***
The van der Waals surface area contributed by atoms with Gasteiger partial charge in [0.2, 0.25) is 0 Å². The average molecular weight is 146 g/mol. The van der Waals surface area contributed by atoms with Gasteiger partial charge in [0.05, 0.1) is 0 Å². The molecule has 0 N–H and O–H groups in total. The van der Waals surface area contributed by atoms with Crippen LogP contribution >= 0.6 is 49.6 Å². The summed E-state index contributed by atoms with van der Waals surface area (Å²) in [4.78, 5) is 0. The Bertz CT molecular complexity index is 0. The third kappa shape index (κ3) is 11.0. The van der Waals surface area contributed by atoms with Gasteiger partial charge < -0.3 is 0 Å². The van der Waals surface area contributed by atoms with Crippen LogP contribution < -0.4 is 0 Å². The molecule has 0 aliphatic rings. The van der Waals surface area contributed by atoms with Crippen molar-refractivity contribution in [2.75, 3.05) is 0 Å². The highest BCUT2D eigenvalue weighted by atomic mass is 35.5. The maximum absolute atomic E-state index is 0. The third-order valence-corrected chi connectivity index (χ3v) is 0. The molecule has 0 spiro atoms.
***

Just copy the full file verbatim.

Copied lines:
The van der Waals surface area contributed by atoms with Gasteiger partial charge in [0.2, 0.25) is 0 Å². The average molecular weight is 146 g/mol. The van der Waals surface area contributed by atoms with Gasteiger partial charge in [0.05, 0.1) is 0 Å². The molecule has 0 N–H and O–H groups in total. The van der Waals surface area contributed by atoms with Crippen LogP contribution >= 0.6 is 49.6 Å². The summed E-state index contributed by atoms with van der Waals surface area (Å²) in [4.78, 5) is 0. The Bertz CT molecular complexity index is 0. The third kappa shape index (κ3) is 11.0. The van der Waals surface area contributed by atoms with Gasteiger partial charge < -0.3 is 0 Å². The van der Waals surface area contributed by atoms with Crippen LogP contribution < -0.4 is 0 Å². The molecule has 0 aliphatic rings. The van der Waals surface area contributed by atoms with Crippen molar-refractivity contribution in [2.75, 3.05) is 0 Å². The highest BCUT2D eigenvalue weighted by atomic mass is 35.5. The maximum absolute atomic E-state index is 0. The third-order valence-corrected chi connectivity index (χ3v) is 0. The molecule has 0 spiro atoms.